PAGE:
Dipping my carb and cheese sticks in the donair sauce, I found it to be a really good version of the sweet and lightly garlicky sauce that is essential for both garlic fingers and donairs. It was a bit thicker than some sauces back in Halifax, although not as thick as those in Pictou County, and hit all the right notes for flavour.
Our donairs came when we were about halfway through the garlic fingers, which was just as well because we didn’t need/weren’t going to be able to finish a whole order and donairs as well. True to proper form, the donairs came rolled up in aluminum foil and I unwrapped one end to take a look at Centertown’s claim to local fame. All the constituent parts were there – pita, diced onion and tomato, slices of donair meat, and a healthy dose of donair sauce. The meat looked like it was sliced a bit thick, and the pita seemed more substantial than those back home, but at least there wasn’t any of the blasphemous lettuce that some places in Ottawa use.
As judgmental as I am, it’s what inside and how it tastes that really matters. The flavour seemed right on: it wasn’t as spicy as the likes of Tony’s in Halifax, but that earthy and spicy mix of flavour was all there. The slices of meat had a nice crispness around the edges from their finishing cook, but the texture was definitely a bit off from being sliced too thick. Had it been sliced thinner, it would have allowed the meat to have even crisper bits. Thin slices would also have filled out the wrap a bit more – although there was a reasonable amount of meat, it was not the heaping mounds that you get in Nova Scotia.
The donair sauce was used a bit more sparingly than in the homeland of the donair, as my plate was much cleaner, and pita more intact than what I’m used to. That said, I enjoyed the slightly thicker pita, which was somewhere between a hefty Greek pita and the thinner Lebanese ones. The diced onions and tomatoes rounded out the donair flavour profile, and brought a little zip and crunch.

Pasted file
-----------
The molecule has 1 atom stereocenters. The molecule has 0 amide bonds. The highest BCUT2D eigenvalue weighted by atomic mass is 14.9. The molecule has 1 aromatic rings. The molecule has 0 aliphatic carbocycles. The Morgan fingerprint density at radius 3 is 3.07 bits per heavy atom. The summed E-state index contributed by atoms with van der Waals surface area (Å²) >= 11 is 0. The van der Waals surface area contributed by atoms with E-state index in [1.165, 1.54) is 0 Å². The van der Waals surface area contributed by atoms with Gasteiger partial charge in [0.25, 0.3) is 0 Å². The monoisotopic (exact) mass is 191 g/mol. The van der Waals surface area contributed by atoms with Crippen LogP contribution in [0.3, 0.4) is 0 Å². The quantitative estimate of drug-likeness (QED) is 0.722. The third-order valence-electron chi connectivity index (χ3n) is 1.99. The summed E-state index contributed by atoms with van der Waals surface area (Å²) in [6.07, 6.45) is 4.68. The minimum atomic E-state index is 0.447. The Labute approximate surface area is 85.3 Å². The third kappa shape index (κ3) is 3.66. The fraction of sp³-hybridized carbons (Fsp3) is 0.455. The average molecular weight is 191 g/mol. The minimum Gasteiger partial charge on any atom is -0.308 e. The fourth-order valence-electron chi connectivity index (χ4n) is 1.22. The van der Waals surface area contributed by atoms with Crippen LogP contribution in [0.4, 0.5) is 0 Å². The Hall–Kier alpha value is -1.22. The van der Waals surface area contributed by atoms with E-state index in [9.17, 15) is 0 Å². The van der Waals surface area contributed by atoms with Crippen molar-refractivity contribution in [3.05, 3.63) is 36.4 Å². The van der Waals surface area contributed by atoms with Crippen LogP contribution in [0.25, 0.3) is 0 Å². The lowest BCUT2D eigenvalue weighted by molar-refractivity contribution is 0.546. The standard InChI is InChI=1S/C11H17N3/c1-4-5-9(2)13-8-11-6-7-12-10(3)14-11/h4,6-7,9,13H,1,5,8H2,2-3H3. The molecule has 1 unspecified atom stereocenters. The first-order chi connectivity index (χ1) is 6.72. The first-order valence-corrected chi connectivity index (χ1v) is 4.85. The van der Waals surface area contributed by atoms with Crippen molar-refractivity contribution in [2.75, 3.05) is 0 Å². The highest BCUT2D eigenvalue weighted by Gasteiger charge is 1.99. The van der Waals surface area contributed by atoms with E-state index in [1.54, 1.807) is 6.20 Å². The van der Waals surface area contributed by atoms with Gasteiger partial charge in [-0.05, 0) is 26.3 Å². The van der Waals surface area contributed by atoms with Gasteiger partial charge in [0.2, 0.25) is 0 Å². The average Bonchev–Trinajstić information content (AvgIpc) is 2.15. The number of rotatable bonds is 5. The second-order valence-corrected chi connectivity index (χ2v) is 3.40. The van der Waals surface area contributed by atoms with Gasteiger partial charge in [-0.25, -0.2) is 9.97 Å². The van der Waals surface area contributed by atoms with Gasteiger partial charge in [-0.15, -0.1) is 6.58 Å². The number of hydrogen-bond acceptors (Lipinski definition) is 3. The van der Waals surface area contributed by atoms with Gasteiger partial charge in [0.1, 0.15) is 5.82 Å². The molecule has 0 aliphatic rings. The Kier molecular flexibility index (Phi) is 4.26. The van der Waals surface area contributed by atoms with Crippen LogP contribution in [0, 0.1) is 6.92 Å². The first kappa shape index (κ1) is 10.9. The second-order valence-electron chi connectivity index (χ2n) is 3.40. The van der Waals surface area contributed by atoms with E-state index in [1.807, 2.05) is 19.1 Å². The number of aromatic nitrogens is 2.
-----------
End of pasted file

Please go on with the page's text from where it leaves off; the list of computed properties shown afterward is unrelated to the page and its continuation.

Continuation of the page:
Service was a bit slow when we were done our meal, though the one lone guy was busy wrapping up last minute orders and getting ready to close. My wife said that when she was here previously, they just went up to the bar to pay, so up I went, and pay I did. It was a mere $25 plus tax for our hefty pile of edible nostalgia – a solid deal in my books. I chatted a bit with the staffer, who was the owner’s nephew, and I complimented him on their donairs and inquired about their origins, and he said they made every part in house, which is quite respectable.
I’ll keep as open a mind as I can in my continued Ottawa donair quest, but my research on other offerings in the city leaves me with a bit of dread for what awaits. At least I’ll always have Centertown’s bar and kitchen a mere 10 minute walk away, where I can wash away memories of mediocrity with a beer and a good donair.